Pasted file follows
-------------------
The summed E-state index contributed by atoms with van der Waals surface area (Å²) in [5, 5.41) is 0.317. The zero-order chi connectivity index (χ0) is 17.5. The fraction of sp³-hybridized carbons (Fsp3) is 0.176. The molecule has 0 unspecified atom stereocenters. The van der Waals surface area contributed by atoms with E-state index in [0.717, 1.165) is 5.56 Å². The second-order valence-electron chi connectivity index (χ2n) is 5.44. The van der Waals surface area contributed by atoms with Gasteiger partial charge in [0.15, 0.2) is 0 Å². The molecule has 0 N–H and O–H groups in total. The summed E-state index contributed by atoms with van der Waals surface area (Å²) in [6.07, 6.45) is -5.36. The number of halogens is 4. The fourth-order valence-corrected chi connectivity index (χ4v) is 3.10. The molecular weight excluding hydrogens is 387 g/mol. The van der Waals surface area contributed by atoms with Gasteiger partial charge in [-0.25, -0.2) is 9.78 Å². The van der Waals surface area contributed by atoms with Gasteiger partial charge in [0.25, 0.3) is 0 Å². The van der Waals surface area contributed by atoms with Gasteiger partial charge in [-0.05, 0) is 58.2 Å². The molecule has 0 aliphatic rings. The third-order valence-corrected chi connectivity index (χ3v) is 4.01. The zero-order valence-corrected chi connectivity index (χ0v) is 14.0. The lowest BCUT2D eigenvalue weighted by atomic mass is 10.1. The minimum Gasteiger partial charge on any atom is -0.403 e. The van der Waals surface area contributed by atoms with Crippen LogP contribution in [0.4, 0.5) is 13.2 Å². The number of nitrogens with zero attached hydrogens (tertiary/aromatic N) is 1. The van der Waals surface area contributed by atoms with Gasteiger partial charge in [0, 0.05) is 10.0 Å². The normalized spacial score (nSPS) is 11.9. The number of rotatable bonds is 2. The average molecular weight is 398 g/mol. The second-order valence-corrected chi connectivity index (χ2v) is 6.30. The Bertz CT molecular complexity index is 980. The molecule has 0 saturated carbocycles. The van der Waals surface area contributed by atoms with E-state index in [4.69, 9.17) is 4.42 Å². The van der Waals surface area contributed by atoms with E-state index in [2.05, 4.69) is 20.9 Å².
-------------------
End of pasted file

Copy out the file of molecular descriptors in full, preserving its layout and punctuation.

The summed E-state index contributed by atoms with van der Waals surface area (Å²) in [5, 5.41) is 0.317. The zero-order chi connectivity index (χ0) is 17.5. The fraction of sp³-hybridized carbons (Fsp3) is 0.176. The molecule has 0 unspecified atom stereocenters. The van der Waals surface area contributed by atoms with E-state index in [0.717, 1.165) is 5.56 Å². The second-order valence-electron chi connectivity index (χ2n) is 5.44. The van der Waals surface area contributed by atoms with Gasteiger partial charge in [0.15, 0.2) is 0 Å². The molecule has 0 N–H and O–H groups in total. The summed E-state index contributed by atoms with van der Waals surface area (Å²) in [6.07, 6.45) is -5.36. The number of halogens is 4. The fourth-order valence-corrected chi connectivity index (χ4v) is 3.10. The molecular weight excluding hydrogens is 387 g/mol. The van der Waals surface area contributed by atoms with Gasteiger partial charge in [-0.25, -0.2) is 9.78 Å². The van der Waals surface area contributed by atoms with Gasteiger partial charge in [0.25, 0.3) is 0 Å². The van der Waals surface area contributed by atoms with Gasteiger partial charge in [-0.05, 0) is 58.2 Å². The molecule has 0 aliphatic rings. The third-order valence-corrected chi connectivity index (χ3v) is 4.01. The zero-order valence-corrected chi connectivity index (χ0v) is 14.0. The lowest BCUT2D eigenvalue weighted by atomic mass is 10.1. The minimum Gasteiger partial charge on any atom is -0.403 e. The van der Waals surface area contributed by atoms with Crippen LogP contribution in [0.4, 0.5) is 13.2 Å². The number of nitrogens with zero attached hydrogens (tertiary/aromatic N) is 1. The van der Waals surface area contributed by atoms with Gasteiger partial charge in [0, 0.05) is 10.0 Å². The normalized spacial score (nSPS) is 11.9. The number of rotatable bonds is 2. The average molecular weight is 398 g/mol. The second-order valence-corrected chi connectivity index (χ2v) is 6.30. The Bertz CT molecular complexity index is 980. The molecule has 0 saturated carbocycles. The van der Waals surface area contributed by atoms with E-state index in [4.69, 9.17) is 4.42 Å². The van der Waals surface area contributed by atoms with E-state index in [2.05, 4.69) is 20.9 Å².